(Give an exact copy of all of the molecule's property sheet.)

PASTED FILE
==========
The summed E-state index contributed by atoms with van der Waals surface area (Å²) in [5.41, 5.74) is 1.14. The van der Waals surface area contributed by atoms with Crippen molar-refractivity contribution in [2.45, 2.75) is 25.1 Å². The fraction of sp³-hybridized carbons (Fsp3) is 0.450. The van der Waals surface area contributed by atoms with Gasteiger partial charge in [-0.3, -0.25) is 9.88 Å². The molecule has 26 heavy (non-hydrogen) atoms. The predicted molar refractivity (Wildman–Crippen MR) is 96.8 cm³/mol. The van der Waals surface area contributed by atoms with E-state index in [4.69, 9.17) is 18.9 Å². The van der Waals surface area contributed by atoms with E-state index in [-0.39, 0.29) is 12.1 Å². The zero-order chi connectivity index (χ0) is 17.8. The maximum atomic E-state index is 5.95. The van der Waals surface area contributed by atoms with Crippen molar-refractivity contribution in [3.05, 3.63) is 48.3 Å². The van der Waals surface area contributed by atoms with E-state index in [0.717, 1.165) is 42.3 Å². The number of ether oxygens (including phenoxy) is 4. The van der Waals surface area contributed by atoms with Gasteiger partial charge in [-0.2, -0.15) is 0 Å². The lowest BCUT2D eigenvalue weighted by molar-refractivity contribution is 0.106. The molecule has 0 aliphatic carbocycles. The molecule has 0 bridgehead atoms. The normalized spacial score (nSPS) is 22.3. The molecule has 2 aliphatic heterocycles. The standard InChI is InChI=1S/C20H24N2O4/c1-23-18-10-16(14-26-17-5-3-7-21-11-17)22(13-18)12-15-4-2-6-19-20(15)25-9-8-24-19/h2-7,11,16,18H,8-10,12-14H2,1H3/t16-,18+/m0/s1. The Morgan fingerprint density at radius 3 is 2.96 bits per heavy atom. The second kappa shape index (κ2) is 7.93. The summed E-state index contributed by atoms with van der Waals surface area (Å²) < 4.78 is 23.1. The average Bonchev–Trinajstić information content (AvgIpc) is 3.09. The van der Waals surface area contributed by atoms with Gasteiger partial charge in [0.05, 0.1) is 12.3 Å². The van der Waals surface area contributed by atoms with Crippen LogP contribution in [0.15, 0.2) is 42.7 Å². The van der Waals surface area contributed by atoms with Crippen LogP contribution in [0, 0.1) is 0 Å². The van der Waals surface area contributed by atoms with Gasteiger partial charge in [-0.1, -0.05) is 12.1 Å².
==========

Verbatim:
The summed E-state index contributed by atoms with van der Waals surface area (Å²) in [5.41, 5.74) is 1.14. The van der Waals surface area contributed by atoms with Crippen molar-refractivity contribution in [2.45, 2.75) is 25.1 Å². The fraction of sp³-hybridized carbons (Fsp3) is 0.450. The van der Waals surface area contributed by atoms with Gasteiger partial charge in [-0.3, -0.25) is 9.88 Å². The molecule has 26 heavy (non-hydrogen) atoms. The predicted molar refractivity (Wildman–Crippen MR) is 96.8 cm³/mol. The van der Waals surface area contributed by atoms with E-state index in [4.69, 9.17) is 18.9 Å². The van der Waals surface area contributed by atoms with E-state index in [-0.39, 0.29) is 12.1 Å². The zero-order chi connectivity index (χ0) is 17.8. The maximum atomic E-state index is 5.95. The van der Waals surface area contributed by atoms with Crippen molar-refractivity contribution in [3.05, 3.63) is 48.3 Å². The van der Waals surface area contributed by atoms with E-state index in [0.717, 1.165) is 42.3 Å². The number of ether oxygens (including phenoxy) is 4. The van der Waals surface area contributed by atoms with Gasteiger partial charge in [-0.2, -0.15) is 0 Å². The lowest BCUT2D eigenvalue weighted by molar-refractivity contribution is 0.106. The molecule has 0 aliphatic carbocycles. The molecule has 0 bridgehead atoms. The normalized spacial score (nSPS) is 22.3. The molecule has 2 aliphatic heterocycles. The standard InChI is InChI=1S/C20H24N2O4/c1-23-18-10-16(14-26-17-5-3-7-21-11-17)22(13-18)12-15-4-2-6-19-20(15)25-9-8-24-19/h2-7,11,16,18H,8-10,12-14H2,1H3/t16-,18+/m0/s1. The Morgan fingerprint density at radius 3 is 2.96 bits per heavy atom. The second kappa shape index (κ2) is 7.93. The summed E-state index contributed by atoms with van der Waals surface area (Å²) < 4.78 is 23.1. The average Bonchev–Trinajstić information content (AvgIpc) is 3.09. The van der Waals surface area contributed by atoms with Gasteiger partial charge in [0.05, 0.1) is 12.3 Å². The van der Waals surface area contributed by atoms with Crippen LogP contribution in [0.15, 0.2) is 42.7 Å². The van der Waals surface area contributed by atoms with Crippen LogP contribution in [0, 0.1) is 0 Å². The van der Waals surface area contributed by atoms with Gasteiger partial charge in [-0.1, -0.05) is 12.1 Å².